Published on Feb. 26 2020


District Explains Elementary School Halloween Parade Cancellations

Multiple factors lead to the cancelling of parades at some schools.

By Jeneen Doctor

On Oct. 3, a community member posted a question on the San Lorenzo Community Facebook page stating that the Halloween parade at Hesperian Elementary School had been canceled. The post got 33 comments, many of which expressed frustration and the belief that this was due to new district policy.


One comment on the post read: "The school board has gone down the path of no holiday references/celebrations just seasonal. We can't have Halloween parties. They must be called Fall parties. We are not supposed to dress up for any holidays or make references to religious aspects of holidays. This is why you won't see parades it[sic] certain decorations anymore. Certain schools walk the line and certain schools choose not too[sic]. Want that to change? Bring it to the school board's attention. I know the students don't like it and I've heard the same from many parents."


SLZUSD Director of Elementary Education Kimberly Noble explained how it wasn't only one thing that affected the Halloween parade being canceled.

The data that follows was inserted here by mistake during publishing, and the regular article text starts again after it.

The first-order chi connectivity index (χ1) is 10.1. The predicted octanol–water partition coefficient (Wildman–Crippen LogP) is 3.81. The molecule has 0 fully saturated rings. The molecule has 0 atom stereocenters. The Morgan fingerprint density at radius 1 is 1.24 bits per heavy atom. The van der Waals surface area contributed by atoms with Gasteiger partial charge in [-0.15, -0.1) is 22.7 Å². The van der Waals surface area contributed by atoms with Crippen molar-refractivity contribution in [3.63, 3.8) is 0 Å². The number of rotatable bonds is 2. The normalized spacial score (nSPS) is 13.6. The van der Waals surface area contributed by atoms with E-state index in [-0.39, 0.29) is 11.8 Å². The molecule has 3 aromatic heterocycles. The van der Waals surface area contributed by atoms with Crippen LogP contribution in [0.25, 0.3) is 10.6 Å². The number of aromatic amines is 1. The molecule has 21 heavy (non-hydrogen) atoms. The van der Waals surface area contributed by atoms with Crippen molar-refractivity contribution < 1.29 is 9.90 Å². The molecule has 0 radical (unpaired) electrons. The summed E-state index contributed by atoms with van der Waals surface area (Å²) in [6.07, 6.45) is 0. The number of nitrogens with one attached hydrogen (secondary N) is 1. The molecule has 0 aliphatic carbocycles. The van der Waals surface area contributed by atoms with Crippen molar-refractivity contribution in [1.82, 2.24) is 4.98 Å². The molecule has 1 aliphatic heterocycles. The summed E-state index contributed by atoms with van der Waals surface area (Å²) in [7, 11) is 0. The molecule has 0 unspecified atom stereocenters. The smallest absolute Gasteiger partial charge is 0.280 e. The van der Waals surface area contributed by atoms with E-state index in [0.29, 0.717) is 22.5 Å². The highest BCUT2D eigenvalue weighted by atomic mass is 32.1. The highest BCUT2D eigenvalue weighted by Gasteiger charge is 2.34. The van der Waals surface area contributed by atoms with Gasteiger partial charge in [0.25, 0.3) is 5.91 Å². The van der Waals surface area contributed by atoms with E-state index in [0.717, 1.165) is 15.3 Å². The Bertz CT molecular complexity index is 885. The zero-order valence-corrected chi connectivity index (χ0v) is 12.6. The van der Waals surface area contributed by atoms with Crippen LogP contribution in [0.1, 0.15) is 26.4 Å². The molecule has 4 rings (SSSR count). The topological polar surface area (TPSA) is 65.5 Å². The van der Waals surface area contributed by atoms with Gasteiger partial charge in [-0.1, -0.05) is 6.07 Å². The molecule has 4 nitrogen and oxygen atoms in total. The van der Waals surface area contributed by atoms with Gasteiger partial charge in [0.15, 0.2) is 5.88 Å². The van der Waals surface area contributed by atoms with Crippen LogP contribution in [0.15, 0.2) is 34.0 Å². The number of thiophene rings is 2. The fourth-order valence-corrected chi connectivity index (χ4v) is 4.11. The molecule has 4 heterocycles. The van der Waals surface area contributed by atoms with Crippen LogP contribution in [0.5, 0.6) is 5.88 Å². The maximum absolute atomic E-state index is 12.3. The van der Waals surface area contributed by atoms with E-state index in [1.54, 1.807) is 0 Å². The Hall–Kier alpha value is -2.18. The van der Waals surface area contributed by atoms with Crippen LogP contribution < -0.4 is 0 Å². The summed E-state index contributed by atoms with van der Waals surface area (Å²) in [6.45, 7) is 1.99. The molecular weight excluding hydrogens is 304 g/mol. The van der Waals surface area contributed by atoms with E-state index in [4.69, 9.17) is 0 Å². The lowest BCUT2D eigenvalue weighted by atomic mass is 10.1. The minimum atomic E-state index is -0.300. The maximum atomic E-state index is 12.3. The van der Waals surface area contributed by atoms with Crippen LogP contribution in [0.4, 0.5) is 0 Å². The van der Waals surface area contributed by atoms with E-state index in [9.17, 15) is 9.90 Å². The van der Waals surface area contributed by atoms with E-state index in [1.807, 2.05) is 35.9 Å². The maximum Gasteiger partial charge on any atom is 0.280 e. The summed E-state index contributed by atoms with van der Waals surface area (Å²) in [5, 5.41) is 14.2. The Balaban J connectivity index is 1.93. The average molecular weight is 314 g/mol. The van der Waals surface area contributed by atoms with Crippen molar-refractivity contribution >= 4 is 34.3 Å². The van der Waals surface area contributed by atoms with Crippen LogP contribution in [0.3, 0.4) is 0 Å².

"Multiple factors were taken into consideration such as maximizing instructional time, issues of student exclusion, issues of financial equity, wanting to avoid staff helping students with dressing, etc.,"


- SLZUSD Director of Elementary Education Kimberly Noble said 

Elementary school teachers share opinions on cancellation of Halloween parades.

Despite the actual reason for the cancellation, many community members were still upset about the lack of a parade this year. The Facebook post featured comments like, "That's the most ridiculous thing! Those a repost kids[sic] beast memories from school days," and "It's my opinion that we need to back off on destroying all these little things. Little parades and events like this bring the community a little closer."


Noble believes that much of the frustration around the parade is from people believing misinformation spread on Facebook and avoiding the spread of misinformation will help avoid future situations like this.


"There is new research constantly coming out that discusses how social media can magnify the spread of misinformation. When there is something shared on social media that causes someone concern, I encourage them to do their own research by checking with multiple sources to seek clarification," Noble said. •

Bay Elementary School Teacher Stephanie Scarper

“I have mixed feelings, but for the most part I feel that it’s apporiate but it needs to be district wide, Some schools shouldn’t be able to do it, if not all the schools. It’s either an all or nothing. You can teach about holidays, but not necessarily celebrate them.”

Photos | Jeneen Doctor

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